From Randi Weingarten:
When Chris Christie said that our union deserves “a punch in the face,” I was appalled but not surprised. When Scott Walker compared union members in Wisconsin to members of the terrorist organization ISIS, I was disappointed but not shocked.
It’s no secret there is a well-funded operation out there whose only mission is to destroy unions and strip workers of our rights and dignity. Over-the-top comments from politicians are just more examples of how brutal it’s gotten.
But our unions aren’t faceless buildings. Unions are our members—our brothers and sisters who are out there every day working to improve our communities and provide for their families. That’s how this country prospered after World War II, building a middle class through strong unions. And today, as our country wrestles with stagnant wages and growing inequality, Americans’ approval of labor unions is the highest it has been since 2008, according to a new Gallup poll. No wonder conservative politicians—who simply want the status quo—try to score political points by attacking us.
This Labor Day, let’s show the people who want to tear workers down the faces of the hard-working Americans they’re attacking.
Print out this sign, fill in your job, take a picture and post it to social media with the hashtag #IAmMyUnion. (You can also email your photo to firstname.lastname@example.org. Please include your name, where you work and anything else you’d like to share, and we’ll post it to the AFT’s Facebook and Twitter!)
With Labor Day weekend approaching, you might be thinking about what your kids need for school or how this summer just flew by—I know I am. But I’m also thinking about the attacks unions and union members are facing and what this means for American workers.
The Koch brothers and the Waltons, and the politicians they’ve bought, think they can paint us as the problem, and they’re doing their best to do just that.
But you’re out in your communities every day, fighting for economic justice, fairness in the workplace, a dignified retirement and so much more. Members are the heart and soul of the union, and an attack on the labor movement is an attack on all of the people who make up this great union.
I am my union, and I know you are too. This Labor Day, let’s show America the faces of the men and women we are celebrating. Download the sign and post your selfie with the hashtag #IAmMyUnion to lift up the faces of real workers in America.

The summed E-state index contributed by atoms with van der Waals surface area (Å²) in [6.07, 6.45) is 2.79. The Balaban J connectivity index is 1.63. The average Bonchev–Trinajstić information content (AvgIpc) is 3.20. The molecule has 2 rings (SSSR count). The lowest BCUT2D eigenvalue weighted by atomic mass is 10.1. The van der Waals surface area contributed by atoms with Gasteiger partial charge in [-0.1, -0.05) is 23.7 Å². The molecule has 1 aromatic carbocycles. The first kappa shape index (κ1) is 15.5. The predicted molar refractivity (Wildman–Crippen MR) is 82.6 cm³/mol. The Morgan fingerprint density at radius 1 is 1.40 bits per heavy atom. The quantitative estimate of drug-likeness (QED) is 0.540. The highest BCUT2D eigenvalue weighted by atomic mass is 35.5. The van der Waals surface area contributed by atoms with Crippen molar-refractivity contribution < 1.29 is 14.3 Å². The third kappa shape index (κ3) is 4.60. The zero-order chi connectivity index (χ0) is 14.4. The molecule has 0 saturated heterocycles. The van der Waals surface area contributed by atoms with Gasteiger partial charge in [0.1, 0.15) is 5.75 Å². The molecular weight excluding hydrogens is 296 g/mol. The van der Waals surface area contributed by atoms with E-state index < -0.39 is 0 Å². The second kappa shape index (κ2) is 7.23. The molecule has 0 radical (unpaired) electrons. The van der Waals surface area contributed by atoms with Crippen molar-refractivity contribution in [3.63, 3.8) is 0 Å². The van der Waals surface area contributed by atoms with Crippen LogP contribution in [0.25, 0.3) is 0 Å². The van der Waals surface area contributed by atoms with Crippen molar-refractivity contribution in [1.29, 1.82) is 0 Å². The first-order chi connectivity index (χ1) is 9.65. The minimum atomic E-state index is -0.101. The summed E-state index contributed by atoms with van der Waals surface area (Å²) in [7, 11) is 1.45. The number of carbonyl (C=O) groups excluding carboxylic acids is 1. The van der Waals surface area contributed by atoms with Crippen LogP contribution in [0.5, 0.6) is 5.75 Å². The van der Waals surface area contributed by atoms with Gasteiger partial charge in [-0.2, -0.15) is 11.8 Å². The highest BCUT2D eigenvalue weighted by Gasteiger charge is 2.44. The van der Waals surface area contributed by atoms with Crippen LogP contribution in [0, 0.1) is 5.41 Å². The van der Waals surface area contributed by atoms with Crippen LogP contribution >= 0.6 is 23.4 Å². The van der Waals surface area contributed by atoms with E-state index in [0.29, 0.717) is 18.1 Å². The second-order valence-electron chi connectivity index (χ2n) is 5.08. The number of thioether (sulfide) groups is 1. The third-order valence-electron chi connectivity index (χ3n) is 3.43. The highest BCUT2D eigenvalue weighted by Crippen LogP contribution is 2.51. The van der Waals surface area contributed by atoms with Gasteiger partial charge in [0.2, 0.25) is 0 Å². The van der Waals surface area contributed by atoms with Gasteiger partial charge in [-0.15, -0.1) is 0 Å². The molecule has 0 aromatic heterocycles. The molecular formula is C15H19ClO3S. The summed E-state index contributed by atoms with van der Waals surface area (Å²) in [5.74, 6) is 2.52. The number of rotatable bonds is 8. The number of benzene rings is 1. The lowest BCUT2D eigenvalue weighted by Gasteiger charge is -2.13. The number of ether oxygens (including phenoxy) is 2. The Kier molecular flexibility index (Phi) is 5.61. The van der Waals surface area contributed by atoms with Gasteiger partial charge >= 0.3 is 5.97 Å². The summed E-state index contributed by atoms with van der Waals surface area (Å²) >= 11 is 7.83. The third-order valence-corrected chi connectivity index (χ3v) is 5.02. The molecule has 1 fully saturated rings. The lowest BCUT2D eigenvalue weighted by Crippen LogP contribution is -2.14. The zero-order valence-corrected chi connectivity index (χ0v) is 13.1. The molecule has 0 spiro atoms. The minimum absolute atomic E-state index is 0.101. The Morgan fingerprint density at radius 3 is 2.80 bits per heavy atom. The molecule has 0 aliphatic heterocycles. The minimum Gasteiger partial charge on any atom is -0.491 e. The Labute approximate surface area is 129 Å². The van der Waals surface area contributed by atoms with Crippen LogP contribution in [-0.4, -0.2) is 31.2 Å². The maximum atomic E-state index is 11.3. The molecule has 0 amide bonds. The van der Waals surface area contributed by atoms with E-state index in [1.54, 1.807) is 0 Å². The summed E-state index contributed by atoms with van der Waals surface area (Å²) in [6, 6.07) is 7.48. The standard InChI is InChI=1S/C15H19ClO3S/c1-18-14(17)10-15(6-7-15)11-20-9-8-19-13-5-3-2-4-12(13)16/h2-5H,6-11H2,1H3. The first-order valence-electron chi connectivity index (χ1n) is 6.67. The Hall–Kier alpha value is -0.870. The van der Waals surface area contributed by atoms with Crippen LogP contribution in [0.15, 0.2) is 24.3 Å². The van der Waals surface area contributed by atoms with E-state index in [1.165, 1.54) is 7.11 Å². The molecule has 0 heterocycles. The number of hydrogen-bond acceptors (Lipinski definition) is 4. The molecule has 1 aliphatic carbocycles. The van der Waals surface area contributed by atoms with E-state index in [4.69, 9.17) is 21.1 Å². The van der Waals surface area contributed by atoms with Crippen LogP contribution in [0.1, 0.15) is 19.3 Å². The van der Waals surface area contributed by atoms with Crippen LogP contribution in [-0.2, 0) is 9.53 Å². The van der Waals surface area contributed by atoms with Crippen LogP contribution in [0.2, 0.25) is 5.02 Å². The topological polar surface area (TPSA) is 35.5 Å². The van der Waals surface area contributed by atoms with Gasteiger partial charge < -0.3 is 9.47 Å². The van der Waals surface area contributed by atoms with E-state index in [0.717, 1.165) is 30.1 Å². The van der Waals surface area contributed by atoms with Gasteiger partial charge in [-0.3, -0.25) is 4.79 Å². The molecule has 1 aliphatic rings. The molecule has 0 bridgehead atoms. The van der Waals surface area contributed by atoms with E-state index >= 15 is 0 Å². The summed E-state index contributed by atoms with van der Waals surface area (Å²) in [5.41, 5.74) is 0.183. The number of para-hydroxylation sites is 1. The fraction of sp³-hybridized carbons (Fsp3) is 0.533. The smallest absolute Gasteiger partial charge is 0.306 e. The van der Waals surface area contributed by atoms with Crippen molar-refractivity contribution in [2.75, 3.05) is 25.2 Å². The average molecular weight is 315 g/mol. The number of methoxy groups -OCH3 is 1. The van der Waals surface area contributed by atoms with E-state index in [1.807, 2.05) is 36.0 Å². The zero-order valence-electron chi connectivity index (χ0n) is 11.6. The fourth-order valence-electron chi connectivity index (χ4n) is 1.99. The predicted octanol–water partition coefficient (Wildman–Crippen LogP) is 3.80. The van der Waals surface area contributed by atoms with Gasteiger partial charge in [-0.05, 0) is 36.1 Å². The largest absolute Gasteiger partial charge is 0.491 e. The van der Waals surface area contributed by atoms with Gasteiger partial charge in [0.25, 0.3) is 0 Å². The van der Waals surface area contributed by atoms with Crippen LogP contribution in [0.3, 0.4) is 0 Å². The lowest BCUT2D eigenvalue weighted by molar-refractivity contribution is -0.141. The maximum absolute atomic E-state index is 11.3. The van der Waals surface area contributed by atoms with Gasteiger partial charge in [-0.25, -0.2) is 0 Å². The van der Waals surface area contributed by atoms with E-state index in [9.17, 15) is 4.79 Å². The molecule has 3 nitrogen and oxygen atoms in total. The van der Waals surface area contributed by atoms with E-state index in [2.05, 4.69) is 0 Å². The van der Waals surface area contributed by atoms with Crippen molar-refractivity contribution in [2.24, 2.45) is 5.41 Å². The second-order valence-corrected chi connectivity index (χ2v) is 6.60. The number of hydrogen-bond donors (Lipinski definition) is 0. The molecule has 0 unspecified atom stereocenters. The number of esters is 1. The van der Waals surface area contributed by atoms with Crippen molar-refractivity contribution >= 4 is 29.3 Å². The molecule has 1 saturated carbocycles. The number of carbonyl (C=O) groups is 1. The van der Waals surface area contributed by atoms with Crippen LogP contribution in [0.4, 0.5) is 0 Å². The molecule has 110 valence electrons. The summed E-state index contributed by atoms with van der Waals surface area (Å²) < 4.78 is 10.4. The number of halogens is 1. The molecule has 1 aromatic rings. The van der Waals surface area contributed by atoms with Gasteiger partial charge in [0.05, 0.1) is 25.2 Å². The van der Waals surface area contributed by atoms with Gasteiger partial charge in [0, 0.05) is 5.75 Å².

Unions built the American middle class, and the benefits of being in a union are undeniable. Union employees make an average of 30 percent more than nonunion workers; 92 percent of union workers have job-related health coverage, compared with 68 percent of nonunion workers. Union workers are more likely to have guaranteed pensions and to be able to retire with dignity without putting a burden on their families.
And, a new report out from the Institute for Women’s Policy Research shows women who are covered by a union contract earn more across all races and all job categories — an average of $212 a week more.
In our union, we have made incredible strides turning around neighborhood public schools and moving forward with our community schools agenda; pushing for better practices for safe patient handling and better staffing ratios for health professionals; and improving health and safety measures for our members and those they serve.
From now until Labor Day, be proud that you are your union and that, together, we are reclaiming the promise of America.
Eduhonesty: I remain baffled by attacks on unions. A small percentage of substandard teachers may have received extra protection from being fired because they were tenured union members. But the fact that I have healthcare, a pension and a living wage — that’s the union. Far too many Americans today are living paycheck to paycheck, unable to quit working and terrified at the prospect of getting sick. We need to fight for our unions. While we are at it, we should also help service industry workers and others to unionize. Too many of my students parents’ are working two part-time jobs with no health insurance in order to meet ends meet.
I listen to Chris Christie and Scott Walker and I am absolutely sickened. Teacher-blaming has to stop.